Loath To Improve Itself, Could Twitter Be Disintermediated By A Protocol?
John Herren, known by some for inventing TagCloud.com, is a talented developer who has spotted opportunity at the intersection of Twitter and what he calls "Web hooks." In a blog he posted earlier today, he offers some real-world examples of how easy it is to trap Twitter's e-mail notifications for events that can trigger any business process. The same could go for an
John Herren, known by some for inventing TagCloud.com, is a talented developer who has spotted opportunity at the intersection of Twitter and what he calls "Web hooks." In a blog he posted earlier today, he offers some real-world examples of how easy it is to trap Twitter's e-mail notifications for events that can trigger any business process. The same could go for any site (eBay, Facebook, etc.). If there is such a thing as Web 3.0, he may have scratched its surface. Bigger picture: Could social networks like Twitter end-up disintermediated by open protocols?After reading Herren's blog entry, you can't help but ask yourself if the vaunted API that so many social networks offer in order for developers to programmatically unlock some of the networks' inner workings might also lead to their doom.
Think about it. Once a service like Twitter reaches the point at which the majority of interactions with it are taking place through third-party clients (via the Twitter API) like Twhirl, TweetDeck (my personal favorite), and Twitterific, what's to prevent those clients from effectively talking directly to each other instead? Take out the middleman. That next step (really, just a baby step in the big picture given all the open source developers looking to scratch some itch) would only require (a) that Twitter be turned into a protocol instead of a service and (b) that each of us have our own servers for communicating (Twitter-style) via that protocol.
Such a server could run on a physical server, a virtual machine, our desktops or notebooks, or even our smartphones. Multitenant cloud-based services could spring up all over the place that offer you your own turnkey Twitter server that talks to all the other Twitter servers. Before you laugh at the idea, consider this: this is pretty much exactly how Internet e-mail works over an open protocol called SMTP.
Architecturally, distributing Twitter in this way has several advantages. For starters, the famous FailWhale (a sign that Twitter is, for whatever reasons, unresponsive), would pretty much go away. Your Twitter server or mine might occasionally be out of service but, at worst, it would only slow the delivery of certain messages to certain people.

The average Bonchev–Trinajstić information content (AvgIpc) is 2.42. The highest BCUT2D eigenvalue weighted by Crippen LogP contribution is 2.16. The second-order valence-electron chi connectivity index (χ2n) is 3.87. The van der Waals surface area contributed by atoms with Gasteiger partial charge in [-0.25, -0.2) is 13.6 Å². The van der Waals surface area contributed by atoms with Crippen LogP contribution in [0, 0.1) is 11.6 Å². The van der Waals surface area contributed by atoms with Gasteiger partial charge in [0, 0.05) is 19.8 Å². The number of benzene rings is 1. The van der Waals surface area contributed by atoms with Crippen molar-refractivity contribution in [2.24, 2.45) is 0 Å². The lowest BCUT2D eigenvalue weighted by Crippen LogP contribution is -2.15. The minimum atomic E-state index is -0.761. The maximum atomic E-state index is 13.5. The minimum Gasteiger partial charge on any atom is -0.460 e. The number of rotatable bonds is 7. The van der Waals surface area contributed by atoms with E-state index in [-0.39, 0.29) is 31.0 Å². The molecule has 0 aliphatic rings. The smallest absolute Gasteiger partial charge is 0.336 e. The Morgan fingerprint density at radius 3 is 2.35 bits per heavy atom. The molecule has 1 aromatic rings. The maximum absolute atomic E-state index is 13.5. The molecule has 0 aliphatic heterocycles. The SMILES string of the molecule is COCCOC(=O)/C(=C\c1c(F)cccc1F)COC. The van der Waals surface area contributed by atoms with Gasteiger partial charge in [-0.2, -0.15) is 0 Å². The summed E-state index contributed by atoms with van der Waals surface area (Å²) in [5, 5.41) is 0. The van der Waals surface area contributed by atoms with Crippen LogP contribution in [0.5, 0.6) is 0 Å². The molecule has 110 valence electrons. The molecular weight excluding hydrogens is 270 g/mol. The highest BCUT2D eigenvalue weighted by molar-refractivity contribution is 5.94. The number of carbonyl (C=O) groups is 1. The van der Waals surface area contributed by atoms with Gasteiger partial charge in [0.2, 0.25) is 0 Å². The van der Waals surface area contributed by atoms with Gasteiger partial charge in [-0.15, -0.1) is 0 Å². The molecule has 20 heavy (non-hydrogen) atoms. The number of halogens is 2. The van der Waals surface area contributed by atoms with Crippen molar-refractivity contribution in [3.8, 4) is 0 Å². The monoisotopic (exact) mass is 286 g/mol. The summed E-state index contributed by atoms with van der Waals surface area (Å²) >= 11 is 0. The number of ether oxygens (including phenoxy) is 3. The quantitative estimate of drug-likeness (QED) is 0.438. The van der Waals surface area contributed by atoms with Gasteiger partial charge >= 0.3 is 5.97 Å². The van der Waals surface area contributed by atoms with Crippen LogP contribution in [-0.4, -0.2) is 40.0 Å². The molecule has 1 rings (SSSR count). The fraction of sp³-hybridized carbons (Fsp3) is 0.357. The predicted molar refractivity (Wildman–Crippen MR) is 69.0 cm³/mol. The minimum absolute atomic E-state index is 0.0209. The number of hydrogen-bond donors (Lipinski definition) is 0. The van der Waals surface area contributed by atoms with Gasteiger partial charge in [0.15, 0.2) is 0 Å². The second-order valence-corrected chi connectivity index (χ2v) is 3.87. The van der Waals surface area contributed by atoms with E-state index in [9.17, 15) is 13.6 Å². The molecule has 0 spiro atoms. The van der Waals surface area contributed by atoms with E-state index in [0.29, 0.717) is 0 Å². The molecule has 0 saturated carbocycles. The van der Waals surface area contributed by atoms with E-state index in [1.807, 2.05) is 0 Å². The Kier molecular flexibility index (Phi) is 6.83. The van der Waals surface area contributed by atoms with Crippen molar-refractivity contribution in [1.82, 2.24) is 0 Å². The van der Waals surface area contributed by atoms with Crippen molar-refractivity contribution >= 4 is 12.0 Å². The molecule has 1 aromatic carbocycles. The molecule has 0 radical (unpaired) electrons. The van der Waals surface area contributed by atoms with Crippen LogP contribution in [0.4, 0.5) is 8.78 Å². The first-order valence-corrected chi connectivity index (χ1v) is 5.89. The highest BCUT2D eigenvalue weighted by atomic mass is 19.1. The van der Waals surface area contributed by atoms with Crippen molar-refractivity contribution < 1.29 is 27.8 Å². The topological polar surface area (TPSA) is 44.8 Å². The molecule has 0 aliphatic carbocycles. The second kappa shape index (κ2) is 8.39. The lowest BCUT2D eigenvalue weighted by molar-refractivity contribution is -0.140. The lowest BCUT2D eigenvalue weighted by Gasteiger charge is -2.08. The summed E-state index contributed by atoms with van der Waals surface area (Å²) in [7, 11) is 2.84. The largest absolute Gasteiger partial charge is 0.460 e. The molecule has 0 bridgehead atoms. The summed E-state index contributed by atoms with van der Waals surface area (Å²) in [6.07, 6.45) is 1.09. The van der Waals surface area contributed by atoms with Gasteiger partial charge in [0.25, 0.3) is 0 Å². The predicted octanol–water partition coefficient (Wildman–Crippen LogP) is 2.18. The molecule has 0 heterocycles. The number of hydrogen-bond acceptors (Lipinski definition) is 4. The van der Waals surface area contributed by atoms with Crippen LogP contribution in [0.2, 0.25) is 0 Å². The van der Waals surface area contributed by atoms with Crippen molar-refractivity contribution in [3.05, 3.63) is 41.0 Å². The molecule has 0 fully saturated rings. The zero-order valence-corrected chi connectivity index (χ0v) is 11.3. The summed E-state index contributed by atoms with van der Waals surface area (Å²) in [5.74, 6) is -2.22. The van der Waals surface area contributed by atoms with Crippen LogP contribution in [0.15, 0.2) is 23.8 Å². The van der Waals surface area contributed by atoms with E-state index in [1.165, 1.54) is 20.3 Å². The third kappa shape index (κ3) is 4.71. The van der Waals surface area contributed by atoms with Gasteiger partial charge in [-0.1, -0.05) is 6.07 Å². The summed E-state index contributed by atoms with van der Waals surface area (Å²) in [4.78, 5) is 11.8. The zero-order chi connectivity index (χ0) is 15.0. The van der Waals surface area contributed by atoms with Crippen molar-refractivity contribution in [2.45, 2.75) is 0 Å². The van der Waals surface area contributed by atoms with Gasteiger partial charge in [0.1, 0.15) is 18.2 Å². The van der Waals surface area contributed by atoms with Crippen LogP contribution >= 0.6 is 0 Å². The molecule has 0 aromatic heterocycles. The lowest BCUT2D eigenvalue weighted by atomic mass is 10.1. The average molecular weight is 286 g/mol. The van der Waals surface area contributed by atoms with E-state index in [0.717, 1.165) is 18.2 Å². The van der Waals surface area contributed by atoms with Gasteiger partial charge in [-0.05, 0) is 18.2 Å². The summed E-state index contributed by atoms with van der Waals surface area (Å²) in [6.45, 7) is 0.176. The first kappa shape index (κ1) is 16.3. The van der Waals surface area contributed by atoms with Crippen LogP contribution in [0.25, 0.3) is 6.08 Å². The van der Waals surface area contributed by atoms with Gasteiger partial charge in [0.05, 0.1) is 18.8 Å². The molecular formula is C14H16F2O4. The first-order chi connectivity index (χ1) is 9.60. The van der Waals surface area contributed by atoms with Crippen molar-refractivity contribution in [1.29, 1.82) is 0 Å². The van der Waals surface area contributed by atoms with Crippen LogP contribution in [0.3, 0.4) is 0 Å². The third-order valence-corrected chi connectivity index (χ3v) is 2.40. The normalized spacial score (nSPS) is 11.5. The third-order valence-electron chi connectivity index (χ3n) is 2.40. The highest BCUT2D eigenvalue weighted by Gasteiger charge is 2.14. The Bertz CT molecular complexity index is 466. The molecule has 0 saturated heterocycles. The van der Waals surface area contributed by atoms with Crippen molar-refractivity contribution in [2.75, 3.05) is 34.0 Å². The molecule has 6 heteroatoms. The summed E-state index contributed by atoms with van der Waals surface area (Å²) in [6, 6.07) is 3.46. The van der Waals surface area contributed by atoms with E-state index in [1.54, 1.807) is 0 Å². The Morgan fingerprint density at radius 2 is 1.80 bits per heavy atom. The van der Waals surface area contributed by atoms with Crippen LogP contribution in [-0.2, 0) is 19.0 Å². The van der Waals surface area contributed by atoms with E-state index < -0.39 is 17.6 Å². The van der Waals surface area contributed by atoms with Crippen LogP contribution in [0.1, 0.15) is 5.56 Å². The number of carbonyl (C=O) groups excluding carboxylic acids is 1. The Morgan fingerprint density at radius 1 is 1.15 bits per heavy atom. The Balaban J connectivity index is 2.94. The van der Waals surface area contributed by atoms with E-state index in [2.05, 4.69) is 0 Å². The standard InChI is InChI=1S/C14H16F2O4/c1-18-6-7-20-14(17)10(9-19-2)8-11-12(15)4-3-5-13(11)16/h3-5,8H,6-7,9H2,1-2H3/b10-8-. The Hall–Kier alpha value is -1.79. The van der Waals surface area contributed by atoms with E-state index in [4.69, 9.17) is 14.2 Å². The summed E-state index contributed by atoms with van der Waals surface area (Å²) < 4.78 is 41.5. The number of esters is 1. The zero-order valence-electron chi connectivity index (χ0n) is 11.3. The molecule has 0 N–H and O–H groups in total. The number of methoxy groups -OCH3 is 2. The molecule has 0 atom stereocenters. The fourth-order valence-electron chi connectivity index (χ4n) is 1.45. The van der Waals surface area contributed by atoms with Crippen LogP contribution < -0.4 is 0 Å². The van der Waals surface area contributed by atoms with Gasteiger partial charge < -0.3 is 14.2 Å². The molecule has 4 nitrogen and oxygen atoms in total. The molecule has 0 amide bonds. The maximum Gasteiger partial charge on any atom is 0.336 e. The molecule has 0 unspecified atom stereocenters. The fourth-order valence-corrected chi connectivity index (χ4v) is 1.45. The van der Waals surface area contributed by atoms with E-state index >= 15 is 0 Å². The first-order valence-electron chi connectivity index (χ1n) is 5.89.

Another advantage would be performance. The distribution of Twitter across thousands if not millions of servers would mean that a single server like Twitter.com would probably never be overwhelmed to the point that we have to wait for the Twitter service to be upgraded.
No more API limits: today, each account has a limit to the number of allowable API executions. The folks at Twitter.com get to decide what this limit is. When was the last time someone got to tell you how many e-mails your server is allowed to send out?
Then, there are all those obvious improvements that could make Twitter.com more useful. For example, an easier way to track threads and conversations. If every Twitterati had a dime for every great idea s/he came up with for bettering Twitter, there would many more millionaires on the planet. That's how starved we are for improvements to Twitter.
But the folks at Twitter are wholly disincented from making investments beyond what's required to keep the service working. Why? Because they'll never get a return on that investment. Whatever Twitter is worth to whoever buys it, that worth won't change one single iota as a result of any new enhancements. That's because Twitter.com has no competition. Unless, of course, an open Twitter protocol shows up.
Server Market SplitsvilleJust because the server market's in the doldrums doesn't mean innovation has ceased. Far from it -- server technology is enjoying the biggest renaissance since the dawn of x86 systems. But the primary driver is now service providers, not enterprises.